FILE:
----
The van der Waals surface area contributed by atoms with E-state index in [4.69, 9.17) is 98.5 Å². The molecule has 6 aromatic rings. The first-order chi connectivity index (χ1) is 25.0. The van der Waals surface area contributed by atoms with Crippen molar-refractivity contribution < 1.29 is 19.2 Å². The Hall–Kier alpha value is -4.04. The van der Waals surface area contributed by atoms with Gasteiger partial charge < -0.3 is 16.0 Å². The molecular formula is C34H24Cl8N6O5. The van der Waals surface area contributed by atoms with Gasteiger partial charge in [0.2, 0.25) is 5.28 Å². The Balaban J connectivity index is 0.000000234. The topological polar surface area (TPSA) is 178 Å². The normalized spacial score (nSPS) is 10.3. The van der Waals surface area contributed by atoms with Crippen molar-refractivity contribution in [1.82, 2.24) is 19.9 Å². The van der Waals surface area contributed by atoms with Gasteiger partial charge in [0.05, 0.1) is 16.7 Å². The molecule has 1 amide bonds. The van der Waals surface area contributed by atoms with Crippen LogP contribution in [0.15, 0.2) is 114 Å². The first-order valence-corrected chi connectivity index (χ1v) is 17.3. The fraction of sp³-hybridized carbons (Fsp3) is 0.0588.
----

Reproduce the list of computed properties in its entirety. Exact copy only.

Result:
The van der Waals surface area contributed by atoms with E-state index in [4.69, 9.17) is 98.5 Å². The molecule has 6 aromatic rings. The first-order chi connectivity index (χ1) is 25.0. The van der Waals surface area contributed by atoms with Crippen molar-refractivity contribution < 1.29 is 19.2 Å². The Hall–Kier alpha value is -4.04. The van der Waals surface area contributed by atoms with Gasteiger partial charge < -0.3 is 16.0 Å². The molecular formula is C34H24Cl8N6O5. The van der Waals surface area contributed by atoms with Gasteiger partial charge in [0.2, 0.25) is 5.28 Å². The Balaban J connectivity index is 0.000000234. The topological polar surface area (TPSA) is 178 Å². The normalized spacial score (nSPS) is 10.3. The van der Waals surface area contributed by atoms with Crippen molar-refractivity contribution in [1.82, 2.24) is 19.9 Å². The van der Waals surface area contributed by atoms with Gasteiger partial charge in [0.05, 0.1) is 16.7 Å². The molecule has 1 amide bonds. The van der Waals surface area contributed by atoms with Crippen LogP contribution in [0.15, 0.2) is 114 Å². The first-order valence-corrected chi connectivity index (χ1v) is 17.3. The fraction of sp³-hybridized carbons (Fsp3) is 0.0588.